Not long after his breakthrough, Clinton Kilts helped to found a new division for the American marketing consultancy BrightHouse, their Neurostrategies Group. Their focus was not intended to be ordinary market studies of the type that are supposed to tell producers how to put together a commercial for strawberry jam or sports cars to hit a target market. It was claimed in their launch statements that all the studies done would be of a general character–designed to increase our understanding of how consumers think and, in particular, how they develop a relationship to companies and brands.
The discussion quickly came to turn on the concept of branding. The fact that something–be it a product, an institution or a concept, for that matter–is not just immediately recognizable but has a narrative of its own. The product is not just a physical thing but comes with a whole mental universe that penetrates the consumer. Think of Gucci, iPod, Mercedes, and take note of the images the words bring to mind. Branding has been a hot topic for a long time in the advertising world, and it is one with phenomenal force. Most of us know that branding palpably influences our choices and shopping habits, but researchers suspect that branding can also fundamentally change the way we comprehend sense impressions.
At least that is the obvious conclusion to be drawn from the only (so far) classic study in neuromarketing, a fascinating study of what can be called the Pepsi paradox. For decades, it has been known that Pepsi is the preferred cola in blind taste tests, but it is still Coca-Cola that continues to be the absolute bestseller in the U.S. and the rest of the world. However, since 2004, we have been able to see the short-circuit going on in the head of the cola-drinking masses.
The originator of the experiment was Read Montague of Houston’s Baylor College of Medicine, who must be credited with breaking through to the broader public with the experiment, which was essentially a cola-tasting while being subjected to MRI. Just under seventy volunteers were first asked to taste the competing products in a blind tasting and, just as so often before, Pepsi was the big winner. Pepsi also set off greater activity in the so-called ventral putamen than Coca-Cola. The putamen is an area cradled deep in the brain in the striatum, which is, among other things, a component in the reward system. So, the interpretation was straightforward–the activity meant "this feels good."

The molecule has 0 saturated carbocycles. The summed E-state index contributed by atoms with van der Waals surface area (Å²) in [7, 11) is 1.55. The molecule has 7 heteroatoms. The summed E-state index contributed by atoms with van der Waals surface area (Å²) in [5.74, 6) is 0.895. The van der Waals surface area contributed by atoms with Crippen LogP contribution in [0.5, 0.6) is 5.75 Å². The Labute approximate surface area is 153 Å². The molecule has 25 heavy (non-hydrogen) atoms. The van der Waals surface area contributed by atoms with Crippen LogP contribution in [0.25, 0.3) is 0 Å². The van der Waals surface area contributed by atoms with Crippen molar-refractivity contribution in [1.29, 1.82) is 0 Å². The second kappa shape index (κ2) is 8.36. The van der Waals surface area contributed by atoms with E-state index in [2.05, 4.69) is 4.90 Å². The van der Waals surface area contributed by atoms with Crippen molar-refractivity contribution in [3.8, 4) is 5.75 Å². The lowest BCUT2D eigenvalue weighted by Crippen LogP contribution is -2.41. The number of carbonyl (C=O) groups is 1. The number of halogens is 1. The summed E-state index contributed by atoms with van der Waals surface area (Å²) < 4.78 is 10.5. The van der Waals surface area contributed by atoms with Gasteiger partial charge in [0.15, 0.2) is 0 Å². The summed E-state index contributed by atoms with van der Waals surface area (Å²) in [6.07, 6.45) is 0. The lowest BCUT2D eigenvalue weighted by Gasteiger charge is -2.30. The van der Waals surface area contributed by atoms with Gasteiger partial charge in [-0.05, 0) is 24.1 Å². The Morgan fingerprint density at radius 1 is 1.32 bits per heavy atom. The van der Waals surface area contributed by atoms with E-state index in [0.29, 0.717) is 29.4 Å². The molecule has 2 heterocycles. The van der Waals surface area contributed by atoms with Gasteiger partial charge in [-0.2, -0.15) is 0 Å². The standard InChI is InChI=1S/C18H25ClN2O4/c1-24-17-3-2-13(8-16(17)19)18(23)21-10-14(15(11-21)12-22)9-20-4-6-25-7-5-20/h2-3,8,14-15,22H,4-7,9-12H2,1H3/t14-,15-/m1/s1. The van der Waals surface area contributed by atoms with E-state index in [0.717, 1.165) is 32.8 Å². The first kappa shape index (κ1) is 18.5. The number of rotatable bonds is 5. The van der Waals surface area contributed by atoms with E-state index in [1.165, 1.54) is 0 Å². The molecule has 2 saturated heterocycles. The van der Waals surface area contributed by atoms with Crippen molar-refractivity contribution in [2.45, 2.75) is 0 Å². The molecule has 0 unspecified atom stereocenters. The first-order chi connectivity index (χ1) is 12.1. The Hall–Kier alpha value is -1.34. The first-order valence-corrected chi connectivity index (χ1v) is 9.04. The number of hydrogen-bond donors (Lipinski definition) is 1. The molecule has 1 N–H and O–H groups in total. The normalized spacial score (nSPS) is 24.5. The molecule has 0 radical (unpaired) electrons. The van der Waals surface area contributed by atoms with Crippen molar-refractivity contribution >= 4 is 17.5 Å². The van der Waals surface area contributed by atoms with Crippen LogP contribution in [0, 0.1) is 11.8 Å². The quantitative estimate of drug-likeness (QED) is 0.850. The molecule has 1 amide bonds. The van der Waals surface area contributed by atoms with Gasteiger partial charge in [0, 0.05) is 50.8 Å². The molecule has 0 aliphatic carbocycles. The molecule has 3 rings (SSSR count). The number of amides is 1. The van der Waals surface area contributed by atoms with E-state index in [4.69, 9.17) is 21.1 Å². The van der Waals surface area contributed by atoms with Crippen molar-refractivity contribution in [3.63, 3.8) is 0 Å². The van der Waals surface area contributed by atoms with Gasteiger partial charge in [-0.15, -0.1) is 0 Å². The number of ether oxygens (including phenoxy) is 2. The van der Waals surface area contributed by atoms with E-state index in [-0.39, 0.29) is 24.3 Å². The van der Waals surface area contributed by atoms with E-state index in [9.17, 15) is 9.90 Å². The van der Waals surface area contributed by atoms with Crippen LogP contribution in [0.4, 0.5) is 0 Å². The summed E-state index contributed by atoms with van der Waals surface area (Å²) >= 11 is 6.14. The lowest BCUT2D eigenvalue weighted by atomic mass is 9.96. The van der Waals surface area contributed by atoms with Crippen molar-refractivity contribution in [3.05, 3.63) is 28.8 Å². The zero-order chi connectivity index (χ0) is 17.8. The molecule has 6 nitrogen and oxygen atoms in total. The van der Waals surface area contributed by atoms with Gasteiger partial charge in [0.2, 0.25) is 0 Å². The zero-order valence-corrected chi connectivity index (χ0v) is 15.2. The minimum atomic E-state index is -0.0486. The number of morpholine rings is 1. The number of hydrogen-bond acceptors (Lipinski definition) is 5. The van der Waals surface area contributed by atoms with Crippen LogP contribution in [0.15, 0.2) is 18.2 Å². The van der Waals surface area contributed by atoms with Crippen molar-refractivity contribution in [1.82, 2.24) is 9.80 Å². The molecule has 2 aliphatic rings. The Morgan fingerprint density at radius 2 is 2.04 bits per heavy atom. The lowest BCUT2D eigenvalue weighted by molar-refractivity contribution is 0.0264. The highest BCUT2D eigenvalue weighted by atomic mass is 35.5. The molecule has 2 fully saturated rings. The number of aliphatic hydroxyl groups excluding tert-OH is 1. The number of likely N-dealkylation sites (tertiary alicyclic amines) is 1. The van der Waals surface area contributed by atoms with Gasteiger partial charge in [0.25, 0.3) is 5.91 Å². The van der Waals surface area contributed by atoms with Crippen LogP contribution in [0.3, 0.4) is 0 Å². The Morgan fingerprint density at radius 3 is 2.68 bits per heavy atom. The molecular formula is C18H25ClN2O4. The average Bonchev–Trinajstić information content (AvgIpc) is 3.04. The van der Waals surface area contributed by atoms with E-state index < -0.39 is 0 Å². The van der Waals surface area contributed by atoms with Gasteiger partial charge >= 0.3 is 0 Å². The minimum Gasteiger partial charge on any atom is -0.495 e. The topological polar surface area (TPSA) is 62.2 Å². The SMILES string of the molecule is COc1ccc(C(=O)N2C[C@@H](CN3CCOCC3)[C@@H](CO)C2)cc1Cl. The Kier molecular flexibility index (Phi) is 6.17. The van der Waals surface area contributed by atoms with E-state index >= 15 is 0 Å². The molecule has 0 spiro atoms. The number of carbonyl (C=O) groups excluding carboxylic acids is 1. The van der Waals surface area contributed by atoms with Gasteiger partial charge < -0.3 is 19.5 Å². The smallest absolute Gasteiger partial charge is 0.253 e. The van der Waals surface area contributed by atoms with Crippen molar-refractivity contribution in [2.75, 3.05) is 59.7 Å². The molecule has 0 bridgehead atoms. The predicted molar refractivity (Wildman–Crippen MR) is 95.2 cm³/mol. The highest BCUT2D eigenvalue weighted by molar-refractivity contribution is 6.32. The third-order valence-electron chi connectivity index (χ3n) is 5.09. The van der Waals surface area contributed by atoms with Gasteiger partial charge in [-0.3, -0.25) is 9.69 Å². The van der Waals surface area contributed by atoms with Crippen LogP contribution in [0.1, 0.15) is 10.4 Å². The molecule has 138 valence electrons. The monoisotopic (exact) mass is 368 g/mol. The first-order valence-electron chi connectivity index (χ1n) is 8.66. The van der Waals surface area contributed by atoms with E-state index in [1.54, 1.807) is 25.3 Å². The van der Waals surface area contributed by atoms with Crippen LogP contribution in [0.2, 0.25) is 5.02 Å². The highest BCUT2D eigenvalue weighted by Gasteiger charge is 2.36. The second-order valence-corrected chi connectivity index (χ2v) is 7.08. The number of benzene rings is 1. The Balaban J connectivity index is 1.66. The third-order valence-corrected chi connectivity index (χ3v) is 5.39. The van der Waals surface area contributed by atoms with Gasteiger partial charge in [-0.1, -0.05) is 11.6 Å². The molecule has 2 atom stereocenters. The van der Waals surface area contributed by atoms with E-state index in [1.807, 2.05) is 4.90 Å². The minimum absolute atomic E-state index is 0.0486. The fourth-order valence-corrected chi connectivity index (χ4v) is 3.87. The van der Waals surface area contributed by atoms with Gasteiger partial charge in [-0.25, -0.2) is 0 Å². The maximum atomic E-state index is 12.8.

In the next series of experiments the subjects tasted colas with visible labels. When the research subjects knew which brown liquid was which, almost all of them suddenly preferred Coca-Cola. They were convinced that the taste of Coca-Cola was far superior to Pepsi. This shift in attitude followed an important change in the brain–this time, the medial prefrontal cortex went into action. The cerebral cortex intervened with its higher cognitive processes and triumphed over the immediate feeling of reward that was evoked by the taste impression. The product that actually tasted worse and provided a poorer physiological reward was viewed as better when the whole identification apparatus and the idea "this is so me" went into action.
The cola experiment, which came out in the journal Neuron, might be said to show that branding is mind over matter. And, of course, this got marketing people to think in a new way. Now they could hope that the methodology of brain research would help to explain how people build up the much sought-after positive branding story. The dream is that researchers with their scanners will discover what has to be done to get the right elements into play to achieve a tenable branding. Storytelling aimed right at the medial prefrontal cortex.
Excerpted from Mindfield: How Brain Science is Changing Our World by Lone Frank. Copyright © 2009 by the author and reprinted by permission of Oneworld, previously published in Danish as Den Femte Revolution by Gyldendal in 2007, English translation by Russell Dees